These days, maintaining physical distance preserves your health and protects those around you.
News Flash: Mental and emotional distance between you and your business bolsters your health, happiness, and the success of your consulting firm.
All entrepreneurs tangle themselves in their businesses. As a consulting firm leader, this issue is magnified. The separation between you and your practice can narrow to nothing because your consulting business is an extension of who you are.
You promote and offer your own thinking, IP, approaches, brainpower, insights and skills. Your firm and you are conjoined, even if you employ a staff or team to tackle your projects.
When a prospect rebuffs your consulting firm’s proposal, it can feel like your contact is spurning you and passing judgment on you, personally. And that hurts.
Wait a second, though. Consulting is a personal business, and that’s one of the wonderful attributes of our profession. So, is linking yourself hip-to-hip with your consulting firm really so bad?
Binding yourself too tightly to your consulting firm’s performance can create a vicious cycle.
Rejections shatter your confidence, reducing your ability to win future engagements. Downturns sap the joy from your days, robbing your creativity and productivity, and rendering you less attractive to clients.
The flip side–wins and successes—is equally perilous when you wear your consulting business like a second skin. Business highs can become addictive, and chasing victories can shrink your world to a narrow point.
You need healthy separation from your consulting firm. Proper distancing allows you to:
- Maintain your energy, enthusiasm and excitement, even in the face of failures and rejection.
- Gain the perspective required to make smart decisions for yourself and your consulting firm.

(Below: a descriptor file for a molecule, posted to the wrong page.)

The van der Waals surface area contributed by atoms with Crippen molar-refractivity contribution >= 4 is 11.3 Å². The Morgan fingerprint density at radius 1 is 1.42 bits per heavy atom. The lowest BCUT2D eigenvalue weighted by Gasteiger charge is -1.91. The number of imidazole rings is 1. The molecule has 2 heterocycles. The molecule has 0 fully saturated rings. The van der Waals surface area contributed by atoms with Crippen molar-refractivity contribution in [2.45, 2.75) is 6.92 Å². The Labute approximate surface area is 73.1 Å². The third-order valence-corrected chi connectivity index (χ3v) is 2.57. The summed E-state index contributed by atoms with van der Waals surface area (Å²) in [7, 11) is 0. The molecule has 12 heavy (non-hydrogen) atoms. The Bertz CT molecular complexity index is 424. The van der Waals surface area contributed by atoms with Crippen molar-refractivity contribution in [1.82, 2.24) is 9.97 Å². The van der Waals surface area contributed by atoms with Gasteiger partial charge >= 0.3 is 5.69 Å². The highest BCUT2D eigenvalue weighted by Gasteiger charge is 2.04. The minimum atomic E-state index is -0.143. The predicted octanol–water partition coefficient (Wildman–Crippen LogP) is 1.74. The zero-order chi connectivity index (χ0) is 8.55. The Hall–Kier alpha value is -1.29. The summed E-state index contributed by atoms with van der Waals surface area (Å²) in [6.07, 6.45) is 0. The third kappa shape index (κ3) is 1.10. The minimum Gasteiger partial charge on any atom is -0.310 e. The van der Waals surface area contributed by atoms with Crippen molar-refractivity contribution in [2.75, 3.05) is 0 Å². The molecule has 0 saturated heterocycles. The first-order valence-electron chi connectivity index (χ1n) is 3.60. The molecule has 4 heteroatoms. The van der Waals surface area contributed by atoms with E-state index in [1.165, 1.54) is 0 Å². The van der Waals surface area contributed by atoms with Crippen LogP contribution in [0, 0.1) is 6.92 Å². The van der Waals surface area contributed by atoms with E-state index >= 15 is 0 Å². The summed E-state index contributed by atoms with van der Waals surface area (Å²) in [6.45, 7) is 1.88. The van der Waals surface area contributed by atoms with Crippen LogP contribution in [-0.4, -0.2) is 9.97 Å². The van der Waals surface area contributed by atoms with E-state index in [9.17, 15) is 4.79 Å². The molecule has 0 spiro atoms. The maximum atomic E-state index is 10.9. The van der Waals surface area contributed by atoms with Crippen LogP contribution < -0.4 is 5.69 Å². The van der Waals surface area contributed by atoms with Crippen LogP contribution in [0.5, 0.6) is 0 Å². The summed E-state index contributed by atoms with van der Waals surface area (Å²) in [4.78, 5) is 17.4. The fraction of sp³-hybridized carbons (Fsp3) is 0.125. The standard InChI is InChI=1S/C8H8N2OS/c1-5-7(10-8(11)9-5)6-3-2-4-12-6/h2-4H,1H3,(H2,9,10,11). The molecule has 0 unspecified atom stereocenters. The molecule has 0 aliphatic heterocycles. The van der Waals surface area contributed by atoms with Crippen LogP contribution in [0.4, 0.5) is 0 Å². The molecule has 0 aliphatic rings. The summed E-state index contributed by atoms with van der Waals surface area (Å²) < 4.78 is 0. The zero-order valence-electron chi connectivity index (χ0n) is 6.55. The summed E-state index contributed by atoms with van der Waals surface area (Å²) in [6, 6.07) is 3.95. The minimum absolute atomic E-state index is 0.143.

- Lead your consulting firm’s staff with the consistency they deserve.
- Grow as a person outside your firm. In many cases, enriching your life will also help your firm thrive; however, either way it’s good for you.
- Improve your relationships with family and friends.
I quickly jotted down a dozen practices to help consulting firm leaders appropriately detach from their business. Half of them are below, plus there’s an empty space for your ideas.
7 Tips for Proper, Consulting Firm Distancing
Clear Your Head
At least once a day, engage in an activity that dampens the incessant, business buzzing in your brain. Practice yoga, meditate, run, scarf down chocolate, or partake in something else that quiets your mind.
Create Forced Time Off
Block out significant time on your calendar when you will completely remove yourself from your consulting firm.
My clients know our office closes Friday afternoon and access to me and my team is not possible through Saturday—no exceptions! Over the past few years, I’ve taken month-long, no-work vacations.
Both practices have been an incredible boon to me and helped my business grow rapidly. (Alas, C-19 nixed the plans for this year’s trip.)
When your workplace and your home collide, as they have for many consulting firm leaders recently, you may feel like you never leave the office.
Establish clear, physical boundaries that limit where you conduct your work. For instance, you could let your family know that no work or work discussions are allowed in your bedroom or kitchen.
Highlight Personal Blessings
Every day write down three non-work-related aspects of your life for which you’re grateful.
Push yourself to list at least three new blessings each day of the week. (This tip loses its potency if every day you write down, “My husband, my kids, Hu Chocolate Gems.”)
Cultivate Outside Relationships
Associate with friends that have no relation to your work. And, while this may sound nuts, spend an entire evening with your friends without mentioning your work once.
Pick Up Hobbies
Find an activity outside your consulting firm that completely absorbs you.
Obsess over some non-work interests. Sing, dance, play hockey, woodwork, Gloomhaven, write your truffles cookbook–those are all good options.
What’s your practice or tip for creating a healthy distance between you and your consulting firm?
Please share, so that other consulting firm leaders can learn from your good example.
Text and images are © 2020 David A. Fields, all rights reserved.